And thirdly, the “Development Road” would allow Türkiye to dramatically increase its international influence. In this case, the country would become the most important hub for trade between Europe and Asia. At the same time, Ankara would be able to integrate its economy with Iraq and the powerful Sunni Arab monarchies of the Persian Gulf. All this is especially important for Türkiye at a time when its economy is experiencing certain problems.

    Continuing the same line on regional economic integration, Kuwaiti Emir Meshal Al-Ahmad Al-Jaber Al-Sabah, accompanied by a delegation of high-ranking officials, visited Ankara on May 7, where he met with Turkish President Recep Tayyip Erdogan. The visit was aimed at economic and defence cooperation.

    Currently, trade between Türkiye and Kuwait has reached $700 million (2023), but the two sides aim to double this figure. In addition, Kuwait invested $2 billion in Türkiye last year and intends to increase investments abroad. Kuwait and Türkiye signed six cooperation agreements as a result of the visit.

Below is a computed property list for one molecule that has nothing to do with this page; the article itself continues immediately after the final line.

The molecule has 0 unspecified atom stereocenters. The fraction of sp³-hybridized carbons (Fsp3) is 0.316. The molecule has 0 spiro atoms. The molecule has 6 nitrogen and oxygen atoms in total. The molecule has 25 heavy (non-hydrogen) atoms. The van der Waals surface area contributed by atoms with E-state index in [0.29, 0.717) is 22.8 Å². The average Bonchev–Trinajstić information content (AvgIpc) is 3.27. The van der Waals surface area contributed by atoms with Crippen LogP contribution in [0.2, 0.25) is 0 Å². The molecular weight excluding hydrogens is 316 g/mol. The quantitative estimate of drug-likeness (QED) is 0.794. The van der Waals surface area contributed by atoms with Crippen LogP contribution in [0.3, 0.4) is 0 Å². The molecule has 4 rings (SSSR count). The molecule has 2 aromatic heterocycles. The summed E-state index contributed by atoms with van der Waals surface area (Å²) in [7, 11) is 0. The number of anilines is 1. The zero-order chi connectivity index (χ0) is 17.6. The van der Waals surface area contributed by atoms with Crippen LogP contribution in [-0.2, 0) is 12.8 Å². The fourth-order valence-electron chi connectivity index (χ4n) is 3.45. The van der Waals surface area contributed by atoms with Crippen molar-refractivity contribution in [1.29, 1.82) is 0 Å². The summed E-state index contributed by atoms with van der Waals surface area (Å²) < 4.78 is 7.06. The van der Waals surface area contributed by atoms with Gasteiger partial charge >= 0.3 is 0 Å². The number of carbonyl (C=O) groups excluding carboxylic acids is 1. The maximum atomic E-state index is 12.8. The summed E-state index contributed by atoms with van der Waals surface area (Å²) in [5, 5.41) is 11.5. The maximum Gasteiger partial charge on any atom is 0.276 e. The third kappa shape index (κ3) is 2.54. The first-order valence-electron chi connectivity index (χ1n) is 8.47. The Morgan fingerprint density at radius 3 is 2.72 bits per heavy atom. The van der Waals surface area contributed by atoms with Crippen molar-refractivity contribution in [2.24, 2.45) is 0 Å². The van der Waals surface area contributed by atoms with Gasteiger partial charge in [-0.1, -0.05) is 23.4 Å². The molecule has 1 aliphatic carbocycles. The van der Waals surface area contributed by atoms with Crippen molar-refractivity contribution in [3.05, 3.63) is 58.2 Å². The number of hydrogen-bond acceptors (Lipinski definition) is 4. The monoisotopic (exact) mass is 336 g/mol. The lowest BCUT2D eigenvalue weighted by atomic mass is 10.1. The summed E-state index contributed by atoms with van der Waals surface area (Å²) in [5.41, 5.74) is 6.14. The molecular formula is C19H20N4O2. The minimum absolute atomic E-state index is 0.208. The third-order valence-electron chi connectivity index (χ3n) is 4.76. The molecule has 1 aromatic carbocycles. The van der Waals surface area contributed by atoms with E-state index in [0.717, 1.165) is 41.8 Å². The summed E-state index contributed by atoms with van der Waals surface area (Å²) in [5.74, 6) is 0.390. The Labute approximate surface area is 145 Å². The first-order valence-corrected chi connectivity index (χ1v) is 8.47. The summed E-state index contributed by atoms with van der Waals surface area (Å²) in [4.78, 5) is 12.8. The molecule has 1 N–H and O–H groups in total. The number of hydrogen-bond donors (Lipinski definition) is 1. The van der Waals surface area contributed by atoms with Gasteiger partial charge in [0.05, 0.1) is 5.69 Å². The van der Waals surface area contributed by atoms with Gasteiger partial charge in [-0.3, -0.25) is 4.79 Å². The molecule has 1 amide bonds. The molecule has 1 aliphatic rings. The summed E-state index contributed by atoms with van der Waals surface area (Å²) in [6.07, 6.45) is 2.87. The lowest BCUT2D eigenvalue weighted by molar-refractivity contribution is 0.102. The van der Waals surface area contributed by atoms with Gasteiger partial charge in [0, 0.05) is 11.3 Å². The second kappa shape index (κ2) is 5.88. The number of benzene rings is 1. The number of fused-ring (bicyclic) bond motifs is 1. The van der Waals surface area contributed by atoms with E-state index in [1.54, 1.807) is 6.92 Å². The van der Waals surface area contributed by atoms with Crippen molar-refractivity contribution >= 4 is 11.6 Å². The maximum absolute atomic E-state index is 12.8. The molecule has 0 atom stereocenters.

Al-Monitor reports that the agreements call for high-level cooperation in areas such as investment promotion, free economic zones, housing, and infrastructure. But perhaps most significantly, Kuwait signed a $376 million agreement with Türkiye's Baykar Technology for the purchase of Bayraktar TB2 drones.

    Türkiye intends to develop its military-industrial complex, which is slowly evolving into a self-sufficient ecosystem. But this ambitious plan requires many billions of dollars in exports. Last year, Turkish arms exports exceeded $5 billion, up 20 per cent, but Ankara is pushing for more. In the summer of 2023, Baykar signed the largest defence deal in Turkish history with Saudi Arabia. Kuwait is one of the leading arms importers in the world, so Ankara is exceptionally important in this capacity as well.